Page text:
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Quantity surveyors are responsible for managing contracts and costs related to civil engineering and building projects. These individuals are involved from the beginning of a project and participate in the design, the preparation of estimates, and in the monitoring of the costs up until the completion of the project. The primary goal of the quantity surveyor is to make sure that the projects follow the required standards as well as provide the desired product to the client.
Quantity surveyors work with a variety of individuals including architects, construction managers, design engineers, planners, lawyers, estimators, buyers, and clients They are also able to work in a variety of venues including industrial parks, residential housing, commercial and retail developments, and utility and construction projects just to name a few.
The primary duties of the quantity surveyor include:
The average quantity surveyor works about 39 hours per week, from Monday to Friday. In order to meet necessary deadlines, it may be necessary for quantity surveyors to work early or late or during evenings and weekends.
The job is usually located in an office although some individuals may be centered at sites of construction, when they are working on a certain project. Additionally, they are expected to visit the work site often to make sure that the work is proceeding according to plan.
After graduating, quantity surveyors typically earn anywhere from £20,000 and £27,000 per year. An individual with experience may earn from £30,000 to £40,000, with chartered employees earning approximately £45,000. Expert quantity surveyors may earn as much as £70,000 or perhaps more. Additional money is often given to those who are required to work irregular hours.
Employers are typically looking for quantity surveyors who have:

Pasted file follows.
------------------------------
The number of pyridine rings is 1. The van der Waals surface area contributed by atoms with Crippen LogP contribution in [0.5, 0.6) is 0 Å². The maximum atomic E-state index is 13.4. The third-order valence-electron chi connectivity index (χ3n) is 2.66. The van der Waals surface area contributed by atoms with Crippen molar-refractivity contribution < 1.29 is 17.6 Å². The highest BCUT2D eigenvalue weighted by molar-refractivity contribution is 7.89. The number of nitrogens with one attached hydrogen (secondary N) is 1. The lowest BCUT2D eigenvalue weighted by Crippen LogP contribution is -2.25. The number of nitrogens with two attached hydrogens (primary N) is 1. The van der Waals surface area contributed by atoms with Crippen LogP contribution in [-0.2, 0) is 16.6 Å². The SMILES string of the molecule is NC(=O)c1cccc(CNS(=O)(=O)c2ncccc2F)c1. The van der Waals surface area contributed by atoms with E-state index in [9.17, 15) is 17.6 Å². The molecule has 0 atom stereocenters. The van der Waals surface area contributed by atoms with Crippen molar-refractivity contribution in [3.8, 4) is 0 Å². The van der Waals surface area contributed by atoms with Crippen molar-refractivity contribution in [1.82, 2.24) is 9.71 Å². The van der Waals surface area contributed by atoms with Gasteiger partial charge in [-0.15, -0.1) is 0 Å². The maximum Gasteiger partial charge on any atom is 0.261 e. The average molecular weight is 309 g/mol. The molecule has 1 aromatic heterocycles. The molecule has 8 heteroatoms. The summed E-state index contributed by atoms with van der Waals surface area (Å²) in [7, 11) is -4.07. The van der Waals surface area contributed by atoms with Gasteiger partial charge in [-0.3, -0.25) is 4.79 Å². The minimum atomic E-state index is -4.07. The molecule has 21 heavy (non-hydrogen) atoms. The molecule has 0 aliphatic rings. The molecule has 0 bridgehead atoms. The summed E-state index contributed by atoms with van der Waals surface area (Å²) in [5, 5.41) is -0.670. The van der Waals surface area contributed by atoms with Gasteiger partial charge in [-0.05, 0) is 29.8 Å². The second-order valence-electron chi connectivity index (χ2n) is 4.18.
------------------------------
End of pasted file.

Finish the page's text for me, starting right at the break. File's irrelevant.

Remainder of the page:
Employers usually work in a local capacity, for the government, or in an engineering firm. There is a high demand for quantity surveyors as there are few people who have the required skills. Vacancies are usually advertised online as well as in magazines relating to the industry.
For the most part, quantity surveyors should be chartered, meaning that they abide by a certain approved routes which include:
In order to become RICS chartered, on-the-job training and part-time studies continue for a minimum of two years until RICS APC completion, which entitles the member to attach MRICS to the end of their name as well as join a professional group. A CIOB charter requires a honours degree as well at least two years of work experience whereas the ICES provides members with the opportunity to receive grade rankings, from a student member to a Fellow member.
All of the staff who work on construction sites are required to possess a CSCS or Construction Skills Certification Scheme in order to demonstrate their knowledge of safety and health.
The majority of surveying companies possess a formal progression schedule which advances entry positions to senior positions. As employees attain more experience and knowledge, they may go on to become construction consultants, project managers or become experts in risk management, facilities management, or legal service. It is also common for quantity surveyors to become self-employed as construction consultants.